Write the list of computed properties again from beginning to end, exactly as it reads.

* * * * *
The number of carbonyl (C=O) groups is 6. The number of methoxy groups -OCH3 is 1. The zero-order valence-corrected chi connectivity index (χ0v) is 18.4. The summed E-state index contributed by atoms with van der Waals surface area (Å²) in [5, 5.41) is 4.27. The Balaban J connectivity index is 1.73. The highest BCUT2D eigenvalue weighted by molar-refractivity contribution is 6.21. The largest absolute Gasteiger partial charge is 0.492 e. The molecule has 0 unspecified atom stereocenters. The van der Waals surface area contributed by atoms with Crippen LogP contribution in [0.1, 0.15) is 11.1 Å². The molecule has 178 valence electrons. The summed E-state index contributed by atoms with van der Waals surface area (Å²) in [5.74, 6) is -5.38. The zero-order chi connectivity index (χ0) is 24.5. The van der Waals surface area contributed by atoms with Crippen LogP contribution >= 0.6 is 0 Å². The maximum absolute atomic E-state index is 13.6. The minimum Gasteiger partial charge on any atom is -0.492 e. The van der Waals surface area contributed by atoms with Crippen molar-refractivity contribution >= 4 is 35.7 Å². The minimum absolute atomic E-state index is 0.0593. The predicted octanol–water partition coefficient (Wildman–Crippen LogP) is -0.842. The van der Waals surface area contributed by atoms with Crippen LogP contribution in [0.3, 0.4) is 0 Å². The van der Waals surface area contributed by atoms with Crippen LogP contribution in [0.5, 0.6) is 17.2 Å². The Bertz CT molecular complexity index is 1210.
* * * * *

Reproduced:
The number of carbonyl (C=O) groups is 6. The number of methoxy groups -OCH3 is 1. The zero-order valence-corrected chi connectivity index (χ0v) is 18.4. The summed E-state index contributed by atoms with van der Waals surface area (Å²) in [5, 5.41) is 4.27. The Balaban J connectivity index is 1.73. The highest BCUT2D eigenvalue weighted by molar-refractivity contribution is 6.21. The largest absolute Gasteiger partial charge is 0.492 e. The molecule has 0 unspecified atom stereocenters. The van der Waals surface area contributed by atoms with Crippen LogP contribution in [0.1, 0.15) is 11.1 Å². The molecule has 178 valence electrons. The summed E-state index contributed by atoms with van der Waals surface area (Å²) in [5.74, 6) is -5.38. The zero-order chi connectivity index (χ0) is 24.5. The van der Waals surface area contributed by atoms with Crippen LogP contribution >= 0.6 is 0 Å². The maximum absolute atomic E-state index is 13.6. The minimum Gasteiger partial charge on any atom is -0.492 e. The van der Waals surface area contributed by atoms with Crippen molar-refractivity contribution >= 4 is 35.7 Å². The minimum absolute atomic E-state index is 0.0593. The predicted octanol–water partition coefficient (Wildman–Crippen LogP) is -0.842. The van der Waals surface area contributed by atoms with Crippen LogP contribution in [0.3, 0.4) is 0 Å². The van der Waals surface area contributed by atoms with Crippen LogP contribution in [0.5, 0.6) is 17.2 Å². The Bertz CT molecular complexity index is 1210.